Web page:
Resources and Authority

Biteable BearI rolled out a new user education session last week – yes, you could call it information literacy (though you know I’m a bit conflicted about the expression, because I always fear students will find it patronising!)

A colleague had related anecdotally that students seemed to have picked up the impression that everything on our library discovery-layer was authoritative “because the librarian said so”.  Proud that we had been quoted as such an authority, I was nonetheless a bit alarmed.  EVERYTHING? Had we told them to place blind trust in EVERYTHING there, recordings, digital scores, the lot?

It was time to sort things out.  I offered a seminar about primary and secondary research sources, authoritative and less authoritative ones, what you could trust, and where you needed to tread with caution.  What might be “authoritative” in a sound recording, and why “online” is actually just a format – it’s the content that matters.  It seemed to go down well.

Throwing caution to the wind, I let the students know they were trialling this session, – although I would never usually TELL students they were guinea-pigs –  and sought feedback about my Biteable reminder at the end.  I was convinced they’d find the bear cartoons childish, but apparently not – he went down perfectly okay!  However, I do intend to have another look at the cartoon options, because there’s a limit to how often you can employ the same bear!

Not Quite Jimmy Shand!

A DIFFERENT KIND OF LEARNING2019-01-25 17.35.25.jpg

It seemed appropriate to have a ‘bucket list’ for my 60th year.  (My 61st year, I suppose, if you consider that my birthday marked the end of 60 years!)

So, I thought a modest bucket list would be achievable, and made a mental list.  It only had three things on it.  Halfway through the year, I hadn’t achieved one of them – it wasn’t looking good.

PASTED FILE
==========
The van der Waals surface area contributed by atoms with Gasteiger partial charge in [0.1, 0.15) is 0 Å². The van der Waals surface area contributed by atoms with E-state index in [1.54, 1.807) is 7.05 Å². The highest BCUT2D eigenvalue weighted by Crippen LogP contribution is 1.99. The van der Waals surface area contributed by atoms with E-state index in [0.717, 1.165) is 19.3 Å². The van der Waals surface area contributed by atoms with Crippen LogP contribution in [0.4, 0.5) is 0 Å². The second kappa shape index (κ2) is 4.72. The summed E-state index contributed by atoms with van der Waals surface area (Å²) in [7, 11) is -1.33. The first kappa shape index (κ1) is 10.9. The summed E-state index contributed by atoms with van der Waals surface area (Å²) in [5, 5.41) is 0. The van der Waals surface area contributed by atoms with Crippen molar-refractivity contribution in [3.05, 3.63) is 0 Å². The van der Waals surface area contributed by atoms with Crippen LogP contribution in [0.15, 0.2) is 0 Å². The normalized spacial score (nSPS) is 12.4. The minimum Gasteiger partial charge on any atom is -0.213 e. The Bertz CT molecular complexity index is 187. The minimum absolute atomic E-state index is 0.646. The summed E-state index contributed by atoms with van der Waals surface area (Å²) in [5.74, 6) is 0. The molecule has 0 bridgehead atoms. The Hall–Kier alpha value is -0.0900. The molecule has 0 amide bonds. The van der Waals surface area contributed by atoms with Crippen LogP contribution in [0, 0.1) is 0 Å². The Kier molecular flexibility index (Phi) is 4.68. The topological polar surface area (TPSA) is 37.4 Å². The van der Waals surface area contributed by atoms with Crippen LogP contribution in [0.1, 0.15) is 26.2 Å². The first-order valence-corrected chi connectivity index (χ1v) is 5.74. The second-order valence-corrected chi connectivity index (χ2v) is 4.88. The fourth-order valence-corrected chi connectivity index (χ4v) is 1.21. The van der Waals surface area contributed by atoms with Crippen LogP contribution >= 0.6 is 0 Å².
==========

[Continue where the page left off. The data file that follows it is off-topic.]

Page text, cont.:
1. Visit Bath
  2. Visit Chawton House (the Jane Austen museum)
  3. Learn to play the accordion

Why the accordion? Well, I feel that it’s all very well being a musicologist who plays the piano and arranges Scottish and Regency tunes, but as a musicologist with a PhD in Scottish Georgian and Victorian tunes, I occupy a strange, liminal existence where I’m neither a Classical nor a trad musician.  I’m not a virtuoso performer at all, to be honest, though my piano and organ-playing have stood me in good stead in a number of different contexts.  And as for trad – well, a sixty-year old will never learn the fiddle nor the flute, nor pick up the bagpipes well enough to play with other people.  Yes, I have recorders, and I suppose I could learn the whistle, but I wasn’t particularly drawn to this option.  Neither am I likely to be invited to play keyboards in a ceilidh band.  What to do?

Of course, there was another consideration … I’m the Honorary Librarian of the Friends of Wighton in Dundee, and I’ve been cataloguing Jimmy Shand’s music.  Now, this wouldn’t have influenced my choice of new instrument, would it?!  As it happens, Jimmy played a button accordion. That WASN’T in my calculations!

Yes, I decided to teach myself the piano accordion.  Not to play Georgian and Victorian tunes of any description, just to be able to play something that I might one day be able to use in some kind of  amateur group context.  I was generously lent an instrument from the Traditional Music department at work – a 48 bass Parrot.  It’s quite old, but fully functional (though there’s a rotating wheel thing that I would have assumed was a volume control – and it does nothing at all!) – and just needed new straps.  That done, I found a chart, and now understand the cycle of fifths that determines the pattern of the chord buttons – and what each row of buttons actually does.  Borrowing an instrument has been a good idea, not least because I now know that if I were to buy a secondhand instrument, I will need more buttons. At the moment I can play major and minor chords, but not diminished or 7th ones.  So The Parrot has prevented me from buying something that I would later find limiting!

I borrowed the instrument a little over a week ago, and brought it home last Saturday afternoon.  I’ve devoted quite a few hours to my self-instruction, and have recorded the results. I’m not a prodigy!

Weekend 1.

Weekend 2.  (Believe me, if all those endearing young charms)